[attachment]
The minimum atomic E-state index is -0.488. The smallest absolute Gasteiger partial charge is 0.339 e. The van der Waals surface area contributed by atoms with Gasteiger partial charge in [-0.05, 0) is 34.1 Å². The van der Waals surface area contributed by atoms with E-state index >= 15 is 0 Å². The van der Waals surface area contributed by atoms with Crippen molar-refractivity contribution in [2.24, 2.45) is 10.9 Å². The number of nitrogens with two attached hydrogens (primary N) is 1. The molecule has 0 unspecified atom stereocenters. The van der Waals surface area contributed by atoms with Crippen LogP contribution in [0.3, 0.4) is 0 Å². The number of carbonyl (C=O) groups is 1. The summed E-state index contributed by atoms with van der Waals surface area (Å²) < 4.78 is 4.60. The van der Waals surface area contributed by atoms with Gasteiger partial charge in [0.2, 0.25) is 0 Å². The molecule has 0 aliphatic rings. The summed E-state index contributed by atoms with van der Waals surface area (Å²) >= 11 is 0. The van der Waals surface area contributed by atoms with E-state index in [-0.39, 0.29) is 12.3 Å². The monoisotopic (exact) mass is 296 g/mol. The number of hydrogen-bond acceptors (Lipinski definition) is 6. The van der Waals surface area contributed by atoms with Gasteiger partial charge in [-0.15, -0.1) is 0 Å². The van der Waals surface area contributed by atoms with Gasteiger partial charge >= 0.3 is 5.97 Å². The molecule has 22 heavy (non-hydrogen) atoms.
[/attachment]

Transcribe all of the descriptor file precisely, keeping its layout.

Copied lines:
The minimum atomic E-state index is -0.488. The smallest absolute Gasteiger partial charge is 0.339 e. The van der Waals surface area contributed by atoms with Gasteiger partial charge in [-0.05, 0) is 34.1 Å². The van der Waals surface area contributed by atoms with E-state index >= 15 is 0 Å². The van der Waals surface area contributed by atoms with Crippen molar-refractivity contribution in [2.24, 2.45) is 10.9 Å². The number of nitrogens with two attached hydrogens (primary N) is 1. The molecule has 0 unspecified atom stereocenters. The van der Waals surface area contributed by atoms with Crippen LogP contribution in [0.3, 0.4) is 0 Å². The number of carbonyl (C=O) groups is 1. The summed E-state index contributed by atoms with van der Waals surface area (Å²) < 4.78 is 4.60. The van der Waals surface area contributed by atoms with Gasteiger partial charge in [0.2, 0.25) is 0 Å². The molecule has 0 aliphatic rings. The summed E-state index contributed by atoms with van der Waals surface area (Å²) >= 11 is 0. The van der Waals surface area contributed by atoms with E-state index in [-0.39, 0.29) is 12.3 Å². The monoisotopic (exact) mass is 296 g/mol. The number of hydrogen-bond acceptors (Lipinski definition) is 6. The van der Waals surface area contributed by atoms with Gasteiger partial charge in [-0.15, -0.1) is 0 Å². The van der Waals surface area contributed by atoms with Gasteiger partial charge >= 0.3 is 5.97 Å². The molecule has 22 heavy (non-hydrogen) atoms.